If an individual within one or many of these agencies came forward because of issues (moral or otherwise) with certain acts. The press then has a duty to report it. The source stays protected so that we will know of these things.

Many times these clowns are looking to stick it to their boss(es) because they got shafted at work. Most of them have spotty track records and a problem with authority. Very rarely do you see a good employee blowing any whistles, usually the malcontents who are looking to stick it to the man. Then there's the fact that these reporters can bribe, encourage, and use any number of questionable information gathering methods.

I will leave the other sections alone since they just state ideology.

RE: Strange?
By Viditor on 4/16/08, Rating: 0
RE: Strange?
By nofranchise on 4/17/08, Rating: 0
RE: Strange?
By ebakke on 4/17/2008 11:36:08 AM , Rating: 2
What in his response do you find objectionable? In reading all of the posts, it seems that the general take is: Journalists should write about violations of law and liberty if they find them. Those trusted with classified information, should be legally held responsible for sharing that with others.

RE: Strange?
By Frallan on 4/17/2008 4:34:11 AM , Rating: 2
If I had a -1 you would get it.

Deep loss of respect!

By JasonMick on 4/16/2008 9:51:16 AM , Rating: 4
I grow tired of asking this. So it'll be the last time. Where
is the Rebel base?

By amanojaku on 4/16/2008 9:57:55 AM , Rating: 3
It's hidden in Leia's bikini. Time for a cavity search...

By jnn4v on 4/16/2008 3:53:24 PM , Rating: 2
My dentist did one of those...

By Durrr on 4/16/2008 6:57:26 PM , Rating: 2
all your base, are belong to me?

By Frallan on 4/17/2008 4:36:49 AM , Rating: 2
On the icy planet of Sweden we are fighting a desperate war you would be welcome m8.


Reminds me of a quote I once heard.
By karielash on 4/16/2008 12:28:06 PM , Rating: 4
Those who would give up Essential Liberty to purchase a little Temporary Safety, deserve neither Liberty nor Safety.

RE: Reminds me of a quote I once heard.
By here we go again on 4/16/2008 1:14:37 PM , Rating: 1
You do know he was a socialist...? And a bit crazy on top of all that.

By Ryanman on 4/16/2008 3:05:07 PM , Rating: 1
better than him being a statist covered in the sheeps clothing of conservatism like Bush.

By Viditor on 4/17/2008 3:17:56 AM , Rating: 2
You do know he was a socialist...? And a bit crazy on top of all that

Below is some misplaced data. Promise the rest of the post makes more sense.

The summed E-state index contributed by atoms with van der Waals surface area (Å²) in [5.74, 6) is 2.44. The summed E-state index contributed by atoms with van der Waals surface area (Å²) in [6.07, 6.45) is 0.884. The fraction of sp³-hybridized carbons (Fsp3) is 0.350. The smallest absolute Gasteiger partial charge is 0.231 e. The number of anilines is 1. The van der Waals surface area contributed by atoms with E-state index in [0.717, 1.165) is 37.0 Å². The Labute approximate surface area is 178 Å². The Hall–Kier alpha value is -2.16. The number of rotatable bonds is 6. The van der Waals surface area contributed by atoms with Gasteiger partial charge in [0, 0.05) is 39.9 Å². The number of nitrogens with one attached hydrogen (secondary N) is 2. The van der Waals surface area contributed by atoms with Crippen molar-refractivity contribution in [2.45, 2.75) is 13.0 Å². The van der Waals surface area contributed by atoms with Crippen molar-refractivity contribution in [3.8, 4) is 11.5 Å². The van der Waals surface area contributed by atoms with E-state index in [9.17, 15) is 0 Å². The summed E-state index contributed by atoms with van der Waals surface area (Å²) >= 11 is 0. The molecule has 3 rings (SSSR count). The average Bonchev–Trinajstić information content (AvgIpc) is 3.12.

If you mean Franklin, it wasn't his quote...though many people attribute it to him.

By Durrr on 4/16/2008 6:54:09 PM , Rating: 2
so repeal all gun laws, those buy temporary safety, and give up essential liberties.

White Hats vs. Black Hats
By teckytech9 on 4/17/2008 12:56:57 AM , Rating: 2
If reporters report the injustices and wrongdoings of the government, corporations and private companies then hats off to them. I agree that classified information (detailed battle plans) that aid our enemies should not be leaked.

I read an article about ten years ago that Americans in general, have the most extensive electronic dossier files kept by their government than any other nation.

What is most disturbing is that the world has changed, and in order to combat the new enemy or perhaps make peaceful dialog with them, we somehow have to think like them. Hence, the black hats and their black ops programs vs. the white hats - e.g., tin foil.

Doing it wrong?
By prenox on 4/17/2008 1:49:21 AM , Rating: 2
Why would they use phones that are in their names? Buying a pre-paid phone with cash would probably be the best way to keep others from tracing calls back to their sources.

By JasonMick on 4/16/2008 11:05:13 AM , Rating: 5
I find your lack of faith disturbing.

By Gumby16 on 4/16/2008 11:21:33 AM , Rating: 2
Not lack of faith...just a healthy skepticism. I passed skepticism long ago and have entered the ranks of the totally faithless. When I have to hear about how these guys are protecting my rights but are spying on my personal business with no warrants or evidence of wrong-doing, and are actively pursuing media sources that want to get the story out, I officially hold out no hope for our "leadership".

By Topweasel on 4/16/2008 11:44:54 AM , Rating: 3
Wow I can understand some quotes going by peoples heads but A Star Wars quote on a tech new site. Amazing.